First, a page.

Structured finance represents an alternative to corporate bonds in the credit portfolio. They offer some combination of:
- Higher yield and expected return.
- Tailored risk exposure through multiple tranches with varying levels of risk ranging from first tranche (often AAA) to mezzanine last tranche, which could be below investment grade and offer higher expected return.
- Exposure to specific market sectors such as real estate, consumer credit, or bank loans that cannot be directly targeted with corporate bonds.
- A diversification benefit. Adding structured finance instruments to a credit portfolio may leave returns unaffected but lower portfolio standard deviation.
There are multiple types of structured finance.
Mortgage-backed securities (MBSs) are pools of mortgage-backed loans. They can be government or privately backed with a range of credit quality and expected return. Compared to corporate bonds:
- Government agency backed MBSs can offer similar yields and spread with greater trading volume and liquidity.
- MBSs have tailored exposure to specific segments of the real estate market. Individual MBSs can be backed by residential or commercial property. (Although some regard certain types of REITS as providing similar exposure, REITS tend to act and be more correlated with the stock market.)
- MBSs are a means of adjusting portfolio exposure to interest rate volatility. Most mortgages and the resulting MBSs offer the borrower the right to prepay the loan. This is economically equivalent to the embedded short call option in a callable bond, but the MBS market is larger, more liquid, and often has less default risk. With decreasing (or increasing) interest rates or an expectation of higher (or lower) interest rate volatility this prepay option becomes more (or less) valuable. Adjusting the level of holdings in MBSs is a way to express a view on future interest rate volatility. This embedded call feature is a reduction in the value of the MBS so increase (or decrease) exposure to MBS if interest rate volatility is expected to decrease (or increase).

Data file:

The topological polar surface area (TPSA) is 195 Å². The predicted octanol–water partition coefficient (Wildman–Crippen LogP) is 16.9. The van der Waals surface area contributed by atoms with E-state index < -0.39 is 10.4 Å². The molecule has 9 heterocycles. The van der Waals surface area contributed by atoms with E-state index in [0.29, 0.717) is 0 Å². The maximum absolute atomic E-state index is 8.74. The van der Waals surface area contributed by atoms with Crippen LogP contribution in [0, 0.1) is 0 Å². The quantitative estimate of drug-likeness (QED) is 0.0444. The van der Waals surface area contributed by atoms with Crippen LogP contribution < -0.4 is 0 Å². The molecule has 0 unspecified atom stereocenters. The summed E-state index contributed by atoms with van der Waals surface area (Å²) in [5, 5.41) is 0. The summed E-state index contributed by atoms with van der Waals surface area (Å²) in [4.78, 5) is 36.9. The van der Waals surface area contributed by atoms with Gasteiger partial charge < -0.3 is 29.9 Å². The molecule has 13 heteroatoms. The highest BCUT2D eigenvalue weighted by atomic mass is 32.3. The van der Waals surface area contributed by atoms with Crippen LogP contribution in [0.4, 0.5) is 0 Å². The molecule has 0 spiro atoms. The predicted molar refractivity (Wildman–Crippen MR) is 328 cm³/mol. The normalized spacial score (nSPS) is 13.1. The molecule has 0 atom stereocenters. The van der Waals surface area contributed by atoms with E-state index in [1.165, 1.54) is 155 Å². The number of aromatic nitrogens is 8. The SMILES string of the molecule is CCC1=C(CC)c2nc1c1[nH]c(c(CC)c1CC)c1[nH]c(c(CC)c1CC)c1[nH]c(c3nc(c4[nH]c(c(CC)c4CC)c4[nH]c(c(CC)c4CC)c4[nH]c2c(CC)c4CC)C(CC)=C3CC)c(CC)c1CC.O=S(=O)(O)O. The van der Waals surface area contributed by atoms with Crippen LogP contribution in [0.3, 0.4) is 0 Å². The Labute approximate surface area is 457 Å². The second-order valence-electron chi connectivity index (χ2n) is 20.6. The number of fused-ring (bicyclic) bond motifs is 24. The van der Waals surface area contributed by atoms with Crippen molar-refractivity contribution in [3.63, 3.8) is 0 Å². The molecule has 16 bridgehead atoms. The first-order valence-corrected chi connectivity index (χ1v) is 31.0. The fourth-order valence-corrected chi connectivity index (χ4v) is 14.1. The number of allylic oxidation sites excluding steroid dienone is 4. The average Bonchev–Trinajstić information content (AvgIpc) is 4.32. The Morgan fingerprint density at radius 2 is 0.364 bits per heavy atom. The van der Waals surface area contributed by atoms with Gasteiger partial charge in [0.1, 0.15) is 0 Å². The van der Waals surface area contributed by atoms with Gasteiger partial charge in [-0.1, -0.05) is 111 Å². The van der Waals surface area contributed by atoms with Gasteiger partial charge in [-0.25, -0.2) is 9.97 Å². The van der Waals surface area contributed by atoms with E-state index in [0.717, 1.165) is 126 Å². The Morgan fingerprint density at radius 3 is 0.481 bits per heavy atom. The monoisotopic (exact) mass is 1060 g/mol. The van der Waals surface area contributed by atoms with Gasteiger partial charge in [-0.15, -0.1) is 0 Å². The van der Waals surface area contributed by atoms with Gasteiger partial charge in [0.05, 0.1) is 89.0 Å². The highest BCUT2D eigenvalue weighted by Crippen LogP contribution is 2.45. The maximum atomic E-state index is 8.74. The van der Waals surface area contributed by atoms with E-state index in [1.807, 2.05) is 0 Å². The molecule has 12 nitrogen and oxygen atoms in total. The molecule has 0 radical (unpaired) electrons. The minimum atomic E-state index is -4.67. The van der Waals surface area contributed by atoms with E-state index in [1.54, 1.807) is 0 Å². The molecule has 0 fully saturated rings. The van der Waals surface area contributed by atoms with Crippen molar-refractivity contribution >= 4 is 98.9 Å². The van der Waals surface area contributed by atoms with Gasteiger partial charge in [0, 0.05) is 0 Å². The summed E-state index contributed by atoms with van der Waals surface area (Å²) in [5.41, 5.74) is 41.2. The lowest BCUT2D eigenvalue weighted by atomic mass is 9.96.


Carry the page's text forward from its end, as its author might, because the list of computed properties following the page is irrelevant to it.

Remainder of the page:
- MBSs offer a different exposure to credit risk from that of the corporate bond market. For example, CMBS (MBS backed by commercial real estate loans) are not government agency backed and have credit risk. Suppose OAS on CMBS is higher than normal compared to corporate bonds, and an investor believes real estate prices are likely to improve but corporate profits may be under pressure, it should be profitable to shift out of corporates and into CMBS.
Asset-backed securities (ABSs) are backed by non-mortgage (generally consumer) debt. The collateral can be automobile loans or leases, credit card receivables, student or other personal debt, and accounts receivable. ABSs offer a different source of return and portfolio diversification. Selecting specific types of ABSs (e.g., auto versus student loans) allows the manager to express a view on which sector will provide superior or inferior return.
Collateralized debt obligations (CDOs) are backed by various forms of debt obligations. The CDO collateral is normally some form of corporate debt and CDOs are normally structured in tranches. The most senior tranche is paid first proceeding down to the most junior subordinate tranche which is paid last. Credit quality descends and expected return increases as you move down the tranches. There is little diversification compared to corporate bonds, but the potential benefits include:
- Opportunities to identify relative value. For example, the manager may believe CDOs are cheap or expensive versus corporate bonds, higher or lower quality tranches are misvalued versus each other, or specific types of CDOs such as collateralized loan obligations (CLOs) versus CDOs are misvalued. CLOs are a type of CDO backed by leveraged loans (i.e., use leverage to buy more loans). CLOs generally have high credit quality due to over collateralization and the high quality of the loans held as assets; yet at times they have traded at very high yield.
- Opportunities to express a view on correlation within the underlying collateral. For example, if one manager believes there is +1 correlation between the collateral items then all collateral will default and no tranche can be paid or none will default and all will be paid. That manager should buy the lowest tier tranches to earn the higher expected return as the higher tier tranches are just as likely to default and not be paid. In contrast, a manager who assumes –1 correlation of defaults would buy the highest tier tranche because some collateral will pay and the top tranche will be paid, but some collateral will default and the bottom tranche will not be paid.
- Leveraged exposure to credit risk. The bottom tier tranches of a CDO are akin to a highly leveraged investment in the collateral. If everything works, the return will be high, but if there are losses in the collateral, they may have no value. These tranches may be called the mezzanine or equity tranche.
Covered bonds are bonds that are typically issued by a financial entity such as a bank. They are a form of collateralized debt (backed by specifically identified assets of the issuer) and also general obligations of the issuer. Because of this dual backing, they are considered a lower risk investment than the general bonds of the issuer.